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Br J Nutr. 2016 Jan 22:1-9. [Epub ahead of print]

Mental performance in 8-year-old children fed reduced protein content formula during the 1st year of life: safety analysis of a randomised clinical trial.

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1Pediatrics Research Unit, Faculty of Medicine,Universitat Rovira i Virgili,IISPV,Reus, 43201,Spain.
2Research Centre for Behavioural Assessment (CRAMC),Universitat Rovira i Virgili,IISPV,Tarragona, 43007,Spain.
3Division of Nutritional Medicine and Metabolism,Hauner Children's Hospital,University of Munich Medical Centre,Munich, 80337,Germany.
4Neonatal Intensive Care Unit and Department of Gastroenterology,Hepatology and Eating Disorders,Children's Memorial Health Institute,Warsaw, 04730,Poland.
5Department of Paediatrics,San Paolo Hospital,University of Milan,Milan, 20142,Italy.
6Department of Paediatrics,CHC St Vincent,Liège-Rocourt, 4000,Belgium.
7Department of Paediatrics,University Children's Hospital Queen Fabiola,Université Libre de Bruxelles,Brussels,Belgium.


In humans, maximum brain development occurs between the third trimester of gestation and 2 years of life. Nutrition during these critical windows of rapid brain development might be essential for later cognitive functioning and behaviour. In the last few years, trends on protein recommendations during infancy and childhood have tended to be lower than that in the past. It remains to be demonstrated that lower protein intakes among healthy infants, a part of being able to reduce obesity risk, is safe in terms of mental performance achievement. Secondary analyses of the EU CHOP, a clinical trial in which infants from five European countries were randomised to be fed a higher or a lower protein content formula during the 1st year of life. Children were assessed at the age of 8 years with a neuropsychological battery of tests that included assessments of memory (visual and verbal), attention (visual, selective, focused and sustained), visual-perceptual integration, processing speed, visual-motor coordination, verbal fluency and comprehension, impulsivity/inhibition, flexibility/shifting, working memory, reasoning, visual-spatial skills and decision making. Internalising, externalising and total behaviour problems were assessed using the Child Behaviour Checklist 4-18. Adjusted analyses considering factors that could influence neurodevelopment, such as parental education level, maternal smoking, child's gestational age at birth and head circumference, showed no differences between feeding groups in any of the assessed neuropsychological domains and behaviour. In summary, herewith we report on the safety of lower protein content in infant formulae (closer to the content of human milk) according to long-term mental performance.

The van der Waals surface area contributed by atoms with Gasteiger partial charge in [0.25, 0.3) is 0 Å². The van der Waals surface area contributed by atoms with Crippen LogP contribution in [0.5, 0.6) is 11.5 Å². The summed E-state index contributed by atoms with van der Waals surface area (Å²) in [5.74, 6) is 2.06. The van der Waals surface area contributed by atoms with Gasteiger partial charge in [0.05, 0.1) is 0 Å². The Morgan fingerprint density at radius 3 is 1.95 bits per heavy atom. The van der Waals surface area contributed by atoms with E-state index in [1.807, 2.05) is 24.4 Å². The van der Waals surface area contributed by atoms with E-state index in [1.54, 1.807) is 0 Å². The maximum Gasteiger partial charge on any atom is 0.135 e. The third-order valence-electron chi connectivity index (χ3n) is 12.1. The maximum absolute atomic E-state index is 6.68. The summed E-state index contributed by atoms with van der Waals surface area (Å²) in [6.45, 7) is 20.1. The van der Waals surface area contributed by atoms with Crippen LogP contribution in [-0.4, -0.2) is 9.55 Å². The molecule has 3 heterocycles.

BF breast-fed; HP higher protein; LP lower protein; Infants; Mental performance; Metabolic programming; Protein

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